OpenAI's chaotic mystery to be solved: Why was Altman kicked out?Where will "political amateur" Milley lead Argentina? Buffett India admits planting, losing 30% of the position "Indian Alipay"|Week International Finance
Every reporter: Li Menglin, Cai Ding, Tan Yuhan, every editor: Lan Suying, Sun Yuting
◎ This week, after nearly 5 days of back-and-forth reversal, OpenAI's "Gong Dou" drama finally came to an end: Altman and his ally Brockman returned to OpenAI. But the key mystery remains unsolved: Why on earth was Altman kicked out of the board?
◎On November 19, local time, Milley, the candidate of Argentina's far-right electoral coalition, was elected president. What kind of changes will this 53-year-old political madman, who has never been in power and who often "utters wild words" during the election campaign and wants to get rid of all "powerful and corrupt officials" at every turn, bring to Argentine politics?
After the OpenAI chaos: the key mystery to be solved, the board of directors "changed blood", will it set off another power struggle?
Image source: Visual China
On the afternoon of Wednesday, November 22, Beijing time, after nearly 5 days of reversal and reversal, the "Gong Dou" drama in which OpenAI CEO Altman was fired ushered in the finale: Altman and his ally Brockman returned to OpenAI.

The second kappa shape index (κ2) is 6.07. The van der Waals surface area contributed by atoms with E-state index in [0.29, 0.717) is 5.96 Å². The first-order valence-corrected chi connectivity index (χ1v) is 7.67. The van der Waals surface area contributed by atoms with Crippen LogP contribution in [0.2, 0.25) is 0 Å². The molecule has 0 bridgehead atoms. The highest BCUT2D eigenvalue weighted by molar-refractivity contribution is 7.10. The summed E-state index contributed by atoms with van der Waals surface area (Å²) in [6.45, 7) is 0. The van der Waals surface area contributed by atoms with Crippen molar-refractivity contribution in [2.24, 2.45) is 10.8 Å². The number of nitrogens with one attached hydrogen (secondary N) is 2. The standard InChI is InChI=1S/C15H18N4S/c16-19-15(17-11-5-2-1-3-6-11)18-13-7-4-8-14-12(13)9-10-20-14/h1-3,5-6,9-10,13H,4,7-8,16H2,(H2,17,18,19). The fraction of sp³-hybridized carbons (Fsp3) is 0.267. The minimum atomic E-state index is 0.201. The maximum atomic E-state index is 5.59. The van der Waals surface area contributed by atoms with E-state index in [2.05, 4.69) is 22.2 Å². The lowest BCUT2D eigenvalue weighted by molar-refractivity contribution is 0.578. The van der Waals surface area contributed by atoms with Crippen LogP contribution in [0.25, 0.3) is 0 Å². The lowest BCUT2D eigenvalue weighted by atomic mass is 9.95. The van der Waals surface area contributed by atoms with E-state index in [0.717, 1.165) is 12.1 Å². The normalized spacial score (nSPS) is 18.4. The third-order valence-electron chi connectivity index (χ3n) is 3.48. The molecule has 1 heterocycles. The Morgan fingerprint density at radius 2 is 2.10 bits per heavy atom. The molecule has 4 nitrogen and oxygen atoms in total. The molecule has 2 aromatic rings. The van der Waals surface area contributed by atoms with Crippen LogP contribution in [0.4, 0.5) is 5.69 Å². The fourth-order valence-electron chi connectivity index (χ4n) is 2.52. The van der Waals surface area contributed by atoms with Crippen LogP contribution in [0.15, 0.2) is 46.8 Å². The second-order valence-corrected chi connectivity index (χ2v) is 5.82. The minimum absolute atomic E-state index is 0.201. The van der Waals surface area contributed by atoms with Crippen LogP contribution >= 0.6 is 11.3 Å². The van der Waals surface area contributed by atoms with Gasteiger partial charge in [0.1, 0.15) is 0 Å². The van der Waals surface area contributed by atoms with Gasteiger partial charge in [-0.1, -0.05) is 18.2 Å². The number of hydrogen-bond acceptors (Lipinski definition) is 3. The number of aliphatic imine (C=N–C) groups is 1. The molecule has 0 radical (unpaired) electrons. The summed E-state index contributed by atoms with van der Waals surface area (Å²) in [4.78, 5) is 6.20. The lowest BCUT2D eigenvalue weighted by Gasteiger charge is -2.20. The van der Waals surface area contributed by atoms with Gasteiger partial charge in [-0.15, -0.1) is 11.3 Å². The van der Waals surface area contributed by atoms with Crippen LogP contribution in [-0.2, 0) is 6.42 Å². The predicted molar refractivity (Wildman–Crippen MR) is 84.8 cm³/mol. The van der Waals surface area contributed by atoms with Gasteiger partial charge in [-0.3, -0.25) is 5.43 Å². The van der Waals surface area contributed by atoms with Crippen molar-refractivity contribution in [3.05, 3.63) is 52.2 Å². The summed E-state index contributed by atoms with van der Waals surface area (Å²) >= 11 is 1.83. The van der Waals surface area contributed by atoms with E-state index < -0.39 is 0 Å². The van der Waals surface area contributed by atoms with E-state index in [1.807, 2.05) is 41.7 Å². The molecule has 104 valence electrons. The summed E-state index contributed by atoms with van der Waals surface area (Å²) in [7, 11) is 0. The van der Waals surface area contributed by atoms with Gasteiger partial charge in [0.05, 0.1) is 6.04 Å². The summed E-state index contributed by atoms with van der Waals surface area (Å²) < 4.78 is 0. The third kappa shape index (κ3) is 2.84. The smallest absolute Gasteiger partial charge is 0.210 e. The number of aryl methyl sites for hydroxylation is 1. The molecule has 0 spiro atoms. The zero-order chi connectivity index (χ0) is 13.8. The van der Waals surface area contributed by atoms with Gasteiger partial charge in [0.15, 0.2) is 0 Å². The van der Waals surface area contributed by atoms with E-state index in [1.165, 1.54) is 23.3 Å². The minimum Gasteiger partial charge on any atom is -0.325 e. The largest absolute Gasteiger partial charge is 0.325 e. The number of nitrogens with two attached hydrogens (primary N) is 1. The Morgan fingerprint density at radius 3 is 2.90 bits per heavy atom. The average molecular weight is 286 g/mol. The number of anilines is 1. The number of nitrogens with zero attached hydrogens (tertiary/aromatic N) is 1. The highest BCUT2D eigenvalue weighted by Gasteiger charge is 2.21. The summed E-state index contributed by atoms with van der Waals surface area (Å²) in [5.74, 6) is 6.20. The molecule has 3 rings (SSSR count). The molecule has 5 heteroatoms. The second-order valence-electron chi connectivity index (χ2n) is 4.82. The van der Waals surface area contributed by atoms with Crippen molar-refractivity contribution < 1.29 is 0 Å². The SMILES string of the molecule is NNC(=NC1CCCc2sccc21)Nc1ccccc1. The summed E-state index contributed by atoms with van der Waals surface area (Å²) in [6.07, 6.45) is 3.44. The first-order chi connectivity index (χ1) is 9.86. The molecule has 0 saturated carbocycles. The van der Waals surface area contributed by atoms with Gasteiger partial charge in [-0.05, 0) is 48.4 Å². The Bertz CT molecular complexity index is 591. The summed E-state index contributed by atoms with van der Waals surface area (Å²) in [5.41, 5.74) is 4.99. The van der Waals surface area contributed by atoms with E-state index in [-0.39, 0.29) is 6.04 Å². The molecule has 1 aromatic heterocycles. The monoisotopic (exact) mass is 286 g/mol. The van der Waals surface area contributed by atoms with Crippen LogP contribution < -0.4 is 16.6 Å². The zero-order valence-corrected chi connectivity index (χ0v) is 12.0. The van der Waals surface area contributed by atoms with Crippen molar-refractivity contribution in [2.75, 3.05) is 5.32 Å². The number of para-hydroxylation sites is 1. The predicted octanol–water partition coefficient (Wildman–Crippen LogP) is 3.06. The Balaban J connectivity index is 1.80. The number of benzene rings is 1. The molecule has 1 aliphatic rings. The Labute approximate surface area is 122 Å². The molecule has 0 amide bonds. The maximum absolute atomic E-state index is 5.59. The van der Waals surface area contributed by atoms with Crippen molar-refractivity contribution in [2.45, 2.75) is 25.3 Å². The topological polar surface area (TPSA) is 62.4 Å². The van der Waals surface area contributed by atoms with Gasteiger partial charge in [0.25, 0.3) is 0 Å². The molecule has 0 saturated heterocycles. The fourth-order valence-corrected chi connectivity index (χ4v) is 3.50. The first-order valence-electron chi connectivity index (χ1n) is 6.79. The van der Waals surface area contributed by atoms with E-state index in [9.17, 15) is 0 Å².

But in this big event that shook the global technology circle, the most critical link is still unanswered, that is, why Altman was fired? OpenAI has been silent, and the few explanations that have surfaced seem to lack "real hammers", and the outside world can only wait for an independent investigation by a third-party law firm.
With the return of the two, OpenAI's board of directors has also been reorganized, and three of the four board members who made the decision to fire were eliminated, including chief scientist Ilya Sutskvi, and the new board of directors is now only three members, and the two new directors are former US Treasury Secretary Larry Summers and former Salesforce co-CEO Brett Taylor. The future board of directors is said to have nine people, and Microsoft, investment institutions, and Altman himself all hope to join the board, and the personnel arrangements are far from settled.